While DIP Lenders rightfully negotiate for super-priority administrative expenses which trump post conversion chapter 7 administrative expenses, these provisions are not uniformly enforced.
DIP Lenders should require the inclusion of specific language providing that section 364(c)(1) super-priority claims have priority over chapter 7 administrative expense claims, including those to be incurred by a chapter 7 trustee above the agreed upon “burial expenses.”
Lenders who provide post-petition financing (also known as debtor-in-possession financing) and who grant debtors authority to use their cash collateral, routinely require that the U.S. bankruptcy court’s approval orders grant them super-priority administrative expenses status. This includes priority over all such expenses to be incurred should the case be converted to a chapter 7 case, subject to an agreed upon carve-out for a chapter 7 trustee costs and expenses, i.e. “burial expenses.” As a provision approved by the bankruptcy court, lenders hope and assume that it will be respected when challenged by the chapter 7 trustee. But, does it? A review of the case law on the issue by the In re Packaging Systems, LLC court teaches us that the answer is maybe.1
The bankruptcy code provisions at issue, sections 364(c)(1) and 726(b), do not directly address one another. Section 364(c)(1) authorizes the court to grant the lender an administrative expense claim with priority over all administrative expenses specified in section 503(b) and 507(b) of the bankruptcy code (which include the administrative expenses of a chapter 7 trustee). Section 726(b), in turn, provides that in a case converted to chapter 7, the administrative expenses incurred post conversion have priority of those incurred pre conversion.
In the Packaging Systems case, the Debtor and Harborcove Financial, LLC were parties to a factoring and security agreement. After the Debtor filed for chapter 11, the court approved the assumption by the Debtor of its agreement with Harborcove. The order approving the assumption granted Harborcove a super-priority administrative expense claim under section 364(c)(1). Without specifically mentioning possible post conversion expenses, the order provided Harborcove with priority “over any and all administrative expenses incurred and priority claims arising in this case…” A year after entry of the order, the case was converted to chapter 7 and a chapter 7 trustee was appointed. The trustee eventually recovered funds through avoidance actions, and sought to distribute the funds recovered to post conversion chapter 7 administrative expense claimants instead of Harborcove, asserting that chapter 7 administrative expense claims take priority over Harborcove’s 364(c)(1) claim. Harborcove objected, arguing that all post conversion chapter 7 administrative expense claims are subordinated to its super-priority 364(c)(1) claim.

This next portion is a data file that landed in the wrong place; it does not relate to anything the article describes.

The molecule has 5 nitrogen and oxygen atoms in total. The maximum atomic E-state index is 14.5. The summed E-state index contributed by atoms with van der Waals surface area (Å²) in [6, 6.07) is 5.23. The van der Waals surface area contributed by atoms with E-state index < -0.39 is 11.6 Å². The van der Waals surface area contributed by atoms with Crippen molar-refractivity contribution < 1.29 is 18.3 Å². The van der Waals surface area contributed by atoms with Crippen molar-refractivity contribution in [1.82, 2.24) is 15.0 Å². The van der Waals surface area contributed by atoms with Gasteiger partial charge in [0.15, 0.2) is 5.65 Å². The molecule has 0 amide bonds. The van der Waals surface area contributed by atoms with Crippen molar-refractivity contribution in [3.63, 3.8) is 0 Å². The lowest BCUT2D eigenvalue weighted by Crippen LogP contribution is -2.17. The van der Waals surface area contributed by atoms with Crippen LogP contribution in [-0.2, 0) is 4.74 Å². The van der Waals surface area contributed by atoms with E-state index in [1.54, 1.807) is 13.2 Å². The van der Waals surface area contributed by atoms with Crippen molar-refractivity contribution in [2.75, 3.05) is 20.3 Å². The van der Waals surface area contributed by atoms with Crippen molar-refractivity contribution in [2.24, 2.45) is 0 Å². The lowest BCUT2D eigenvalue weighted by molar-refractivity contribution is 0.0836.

Surveying the case law on the subject shows a split among the courts. Some courts hold that section 364(c)(1) gets priority because it specifically addresses “all administrative expenses,” while section 726(b) fails to address section 364(c)(1). Another court reached the same result but held that section 364(c)(1) claims are not administrative expense claims but an entirely separate class of claims with priority over administrative expense claims. Other courts disagree and hold that the plain meaning of the bankruptcy code is clear, and section 726(b) provides priority for post conversion claims to pre conversion claims.
The Packaging Systems court sided with the courts that give priority to super-priority administrative expenses approved under section 364(c)(1). The court found the language of the two provisions to be clear, and held that a chapter 7 trustee must take account of the existence of pre conversion administrative expense claims in determining how to administer the case. Translation: chapter 7 trustees should not incur significant costs and expenses without first determining whether there are sufficient assets to compensate them for the work they are about to do.
But, there is twist. Recall that the assets recovered by the chapter 7 trustee resulted from avoidance actions brought by the trustee. However, the order approving the assumption of the factoring agreement carved-out avoidance actions from the collateral securing Harborcove’s claims. And without the trustee’s pursuit of avoidance actions, Harborcove would have been entitled to nothing. In the court’s view, Harborcove is entitled to a super-priority claim, but not to a windfall. Resorting to equity, the court allowed the trustee to recover costs and expenses incurred only in the pursuit of the avoidance actions.
The takeaway is that while DIP Lenders rightfully negotiate for super-priority administrative expenses which trump post conversion chapter 7 administrative expenses, these provisions are not uniformly enforced. Nonetheless, it is recommended to require the inclusion of specific language providing that section 364(c)(1) super-priority claims have priority over chapter 7 administrative expense claims, including those to be incurred by a chapter 7 trustee above the agreed upon “burial expenses.”
Finally, an issue that was unaddressed by Packaging Systems, is whether a chapter 7 trustee is bound by orders that were entered before, and have direct effect on his or her appointment. We leave this issue for another day.